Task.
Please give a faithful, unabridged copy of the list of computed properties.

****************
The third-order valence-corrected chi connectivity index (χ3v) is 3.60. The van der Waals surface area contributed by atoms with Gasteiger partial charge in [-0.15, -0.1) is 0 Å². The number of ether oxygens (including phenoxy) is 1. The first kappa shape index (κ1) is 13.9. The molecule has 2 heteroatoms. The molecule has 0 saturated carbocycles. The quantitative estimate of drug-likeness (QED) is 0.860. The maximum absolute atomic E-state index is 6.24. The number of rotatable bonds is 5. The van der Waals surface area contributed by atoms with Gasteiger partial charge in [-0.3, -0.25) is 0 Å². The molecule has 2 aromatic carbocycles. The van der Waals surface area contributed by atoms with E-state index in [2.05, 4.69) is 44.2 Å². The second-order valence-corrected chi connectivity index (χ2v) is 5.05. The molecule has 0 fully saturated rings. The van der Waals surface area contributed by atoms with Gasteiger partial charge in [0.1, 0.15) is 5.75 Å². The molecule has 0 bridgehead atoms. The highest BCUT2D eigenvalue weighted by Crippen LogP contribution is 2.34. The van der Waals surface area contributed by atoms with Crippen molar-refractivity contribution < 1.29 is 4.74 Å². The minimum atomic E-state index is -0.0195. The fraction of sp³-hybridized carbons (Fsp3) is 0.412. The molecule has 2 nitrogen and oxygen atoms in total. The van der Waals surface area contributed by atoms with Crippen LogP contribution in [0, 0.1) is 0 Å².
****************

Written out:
The third-order valence-corrected chi connectivity index (χ3v) is 3.60. The van der Waals surface area contributed by atoms with Gasteiger partial charge in [-0.15, -0.1) is 0 Å². The number of ether oxygens (including phenoxy) is 1. The first kappa shape index (κ1) is 13.9. The molecule has 2 heteroatoms. The molecule has 0 saturated carbocycles. The quantitative estimate of drug-likeness (QED) is 0.860. The maximum absolute atomic E-state index is 6.24. The number of rotatable bonds is 5. The van der Waals surface area contributed by atoms with Gasteiger partial charge in [-0.3, -0.25) is 0 Å². The molecule has 2 aromatic carbocycles. The van der Waals surface area contributed by atoms with E-state index in [2.05, 4.69) is 44.2 Å². The second-order valence-corrected chi connectivity index (χ2v) is 5.05. The molecule has 0 fully saturated rings. The van der Waals surface area contributed by atoms with Gasteiger partial charge in [0.1, 0.15) is 5.75 Å². The molecule has 0 bridgehead atoms. The highest BCUT2D eigenvalue weighted by Crippen LogP contribution is 2.34. The van der Waals surface area contributed by atoms with Crippen molar-refractivity contribution < 1.29 is 4.74 Å². The minimum atomic E-state index is -0.0195. The fraction of sp³-hybridized carbons (Fsp3) is 0.412. The molecule has 2 nitrogen and oxygen atoms in total. The van der Waals surface area contributed by atoms with Crippen LogP contribution in [0, 0.1) is 0 Å².